President Bush yesterday strongly backed the expulsion of more than 50 Russian diplomats and said he was "confident that we can have good relations with the Russians" even as Moscow vowed to retaliate.

"I was presented with the facts, I made the decision, it was the right thing to do," Bush told reporters on Capitol Hill.

In Moscow, Russian Foreign Minister Igor Ivanov promised an "adequate" response within hours of learning that the State Department had ordered the immediate expulsion of four diplomats suspected of being intelligence officers and had given 46 others until July 1 to leave the United States.

By late last night, the Russians had served no official notice of their intentions. But Ivanov and other senior officials indicated that Moscow would expel an equal number of Americans. Asked by CNN when U.S. diplomats would have to leave Russia, Ivanov replied: "You won't have to wait long."

Echoing a consistent theme of Russian leaders in recent weeks, Ivanov also warned against "those who are trying to push mankind and the United States back to the epoch of the Cold War."

A Bush administration official speaking on condition of anonymity said the four Russians who have been declared persona non grata and must leave within 10 days were Washington-based intelligence officers who had been involved in "handling" Robert P. Hanssen, the veteran FBI agent arrested last month on charges of spying for Moscow since 1985.

In addition, the official said, two other Russian diplomats suspected of involvement in the Hanssen case would have been expelled if they had not already left the United States. One of them was Vladimir Frolov, press attache{acute} for the Russian Embassy, who cut short his second tour of duty and returned to Moscow last week, the official said.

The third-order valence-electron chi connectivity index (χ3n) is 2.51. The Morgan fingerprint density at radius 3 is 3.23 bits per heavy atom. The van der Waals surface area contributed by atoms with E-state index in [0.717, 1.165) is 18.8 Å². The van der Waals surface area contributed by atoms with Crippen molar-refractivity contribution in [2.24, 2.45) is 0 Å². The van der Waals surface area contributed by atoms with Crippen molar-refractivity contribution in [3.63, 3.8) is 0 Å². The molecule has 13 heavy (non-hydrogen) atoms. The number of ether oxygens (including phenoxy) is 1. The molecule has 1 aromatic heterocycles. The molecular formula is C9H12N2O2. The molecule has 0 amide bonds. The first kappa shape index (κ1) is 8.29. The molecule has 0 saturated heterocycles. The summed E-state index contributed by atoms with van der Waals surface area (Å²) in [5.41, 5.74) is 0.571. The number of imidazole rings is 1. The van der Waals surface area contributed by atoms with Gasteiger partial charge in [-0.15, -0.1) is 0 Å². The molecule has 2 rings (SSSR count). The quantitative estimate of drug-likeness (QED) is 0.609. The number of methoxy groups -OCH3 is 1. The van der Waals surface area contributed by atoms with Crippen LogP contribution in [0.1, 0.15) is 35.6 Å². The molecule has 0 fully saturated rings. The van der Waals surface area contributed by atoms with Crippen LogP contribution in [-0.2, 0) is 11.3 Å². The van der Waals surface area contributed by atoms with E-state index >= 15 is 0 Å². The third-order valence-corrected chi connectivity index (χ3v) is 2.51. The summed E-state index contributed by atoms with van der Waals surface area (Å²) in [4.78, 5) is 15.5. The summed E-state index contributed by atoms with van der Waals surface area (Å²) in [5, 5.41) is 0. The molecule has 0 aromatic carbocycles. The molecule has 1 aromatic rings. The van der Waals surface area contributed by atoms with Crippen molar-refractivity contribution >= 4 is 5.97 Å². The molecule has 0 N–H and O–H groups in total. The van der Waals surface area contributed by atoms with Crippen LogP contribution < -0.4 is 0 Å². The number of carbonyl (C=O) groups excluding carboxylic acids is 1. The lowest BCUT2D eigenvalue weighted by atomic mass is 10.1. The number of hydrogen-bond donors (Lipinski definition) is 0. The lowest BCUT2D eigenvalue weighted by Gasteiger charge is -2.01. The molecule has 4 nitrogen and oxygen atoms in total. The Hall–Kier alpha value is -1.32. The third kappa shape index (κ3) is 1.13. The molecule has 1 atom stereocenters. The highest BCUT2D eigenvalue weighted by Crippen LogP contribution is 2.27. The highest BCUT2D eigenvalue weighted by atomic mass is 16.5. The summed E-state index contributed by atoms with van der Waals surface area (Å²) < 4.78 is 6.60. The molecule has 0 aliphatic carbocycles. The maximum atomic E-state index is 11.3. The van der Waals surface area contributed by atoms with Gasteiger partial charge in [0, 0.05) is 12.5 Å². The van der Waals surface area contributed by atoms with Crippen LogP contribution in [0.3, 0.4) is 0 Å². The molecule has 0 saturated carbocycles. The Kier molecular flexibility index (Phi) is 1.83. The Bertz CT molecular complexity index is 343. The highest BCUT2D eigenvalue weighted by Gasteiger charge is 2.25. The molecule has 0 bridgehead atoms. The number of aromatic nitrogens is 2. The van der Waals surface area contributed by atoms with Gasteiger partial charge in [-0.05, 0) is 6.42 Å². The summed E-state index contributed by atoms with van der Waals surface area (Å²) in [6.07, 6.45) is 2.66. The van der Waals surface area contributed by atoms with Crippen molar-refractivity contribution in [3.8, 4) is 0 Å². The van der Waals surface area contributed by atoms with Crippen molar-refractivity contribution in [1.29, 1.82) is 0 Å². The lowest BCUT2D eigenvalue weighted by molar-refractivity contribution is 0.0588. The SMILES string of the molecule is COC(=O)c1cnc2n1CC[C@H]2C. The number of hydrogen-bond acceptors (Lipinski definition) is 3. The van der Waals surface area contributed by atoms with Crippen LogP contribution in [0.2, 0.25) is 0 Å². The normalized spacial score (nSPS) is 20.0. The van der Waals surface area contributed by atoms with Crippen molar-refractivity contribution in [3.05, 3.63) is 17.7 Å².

The Bush administration's decision to expel 46 others decisively settled a debate that has gone on in the government for years over how to respond to what U.S. counterintelligence officials say has been a large increase in the number of Russian spies with diplomatic cover in the United States. Both countries keep close tabs on foreign diplomats and, over time, develop a pretty accurate sense of the number who are involved in intelligence work, U.S. officials maintained.

The diplomatic confrontation comes at a time of increasingly testy relations between the two nuclear powers, with rhetorical clashes in recent weeks over issues ranging from the Bush administration's missile defense plans to Russia's renewed arms deals with Iran. This week, Russian officials lashed out twice at Washington for what they called "Cold War rhetoric" and for meeting with a representative of Chechen rebels.

In the two months since Bush took office, he has consciously kept Russia at arm's length, refusing to meet with Russian President Vladimir Putin until summer at the earliest and threatening to cut off financial aid to Russia's still-transitioning economy. For his part, Putin has traveled the world in an effort to drum up opposition to U.S. missile defenses and courted countries that the United States considers rogue states, including Cuba and North Korea.

The FBI has been pushing for a mass expulsion of Russian intelligence officers since detecting a substantial increase in their numbers in the mid-1990s. "They've flooded the zone," said David G. Major, a former FBI counterintelligence official. "And as long as they continue flooding the zone, it puts a strain on American counterintelligence."